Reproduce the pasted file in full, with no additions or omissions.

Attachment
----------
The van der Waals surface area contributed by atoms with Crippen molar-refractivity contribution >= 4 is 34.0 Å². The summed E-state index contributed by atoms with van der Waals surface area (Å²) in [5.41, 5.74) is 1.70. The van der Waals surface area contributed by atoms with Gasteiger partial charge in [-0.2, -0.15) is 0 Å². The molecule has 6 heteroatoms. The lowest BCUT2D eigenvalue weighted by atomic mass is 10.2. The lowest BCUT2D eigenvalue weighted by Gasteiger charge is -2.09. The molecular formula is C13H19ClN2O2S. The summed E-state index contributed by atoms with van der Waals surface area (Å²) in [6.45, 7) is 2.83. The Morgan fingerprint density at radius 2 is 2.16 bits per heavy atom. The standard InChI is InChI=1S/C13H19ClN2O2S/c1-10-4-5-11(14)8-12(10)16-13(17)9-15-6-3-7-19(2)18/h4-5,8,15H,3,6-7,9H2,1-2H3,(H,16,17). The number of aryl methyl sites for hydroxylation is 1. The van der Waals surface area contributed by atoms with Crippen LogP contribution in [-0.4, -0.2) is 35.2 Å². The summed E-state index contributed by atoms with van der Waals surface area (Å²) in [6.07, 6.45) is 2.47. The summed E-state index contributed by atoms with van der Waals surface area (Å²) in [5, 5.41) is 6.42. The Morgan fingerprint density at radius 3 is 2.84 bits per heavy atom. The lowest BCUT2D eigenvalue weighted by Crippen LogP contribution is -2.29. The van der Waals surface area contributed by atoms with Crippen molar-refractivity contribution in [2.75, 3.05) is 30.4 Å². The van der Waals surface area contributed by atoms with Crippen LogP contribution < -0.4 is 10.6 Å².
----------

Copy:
The van der Waals surface area contributed by atoms with Crippen molar-refractivity contribution >= 4 is 34.0 Å². The summed E-state index contributed by atoms with van der Waals surface area (Å²) in [5.41, 5.74) is 1.70. The van der Waals surface area contributed by atoms with Gasteiger partial charge in [-0.2, -0.15) is 0 Å². The molecule has 6 heteroatoms. The lowest BCUT2D eigenvalue weighted by atomic mass is 10.2. The lowest BCUT2D eigenvalue weighted by Gasteiger charge is -2.09. The molecular formula is C13H19ClN2O2S. The summed E-state index contributed by atoms with van der Waals surface area (Å²) in [6.45, 7) is 2.83. The Morgan fingerprint density at radius 2 is 2.16 bits per heavy atom. The standard InChI is InChI=1S/C13H19ClN2O2S/c1-10-4-5-11(14)8-12(10)16-13(17)9-15-6-3-7-19(2)18/h4-5,8,15H,3,6-7,9H2,1-2H3,(H,16,17). The number of aryl methyl sites for hydroxylation is 1. The van der Waals surface area contributed by atoms with Crippen LogP contribution in [-0.4, -0.2) is 35.2 Å². The summed E-state index contributed by atoms with van der Waals surface area (Å²) in [6.07, 6.45) is 2.47. The summed E-state index contributed by atoms with van der Waals surface area (Å²) in [5, 5.41) is 6.42. The Morgan fingerprint density at radius 3 is 2.84 bits per heavy atom. The lowest BCUT2D eigenvalue weighted by Crippen LogP contribution is -2.29. The van der Waals surface area contributed by atoms with Crippen molar-refractivity contribution in [2.75, 3.05) is 30.4 Å². The van der Waals surface area contributed by atoms with Crippen LogP contribution < -0.4 is 10.6 Å².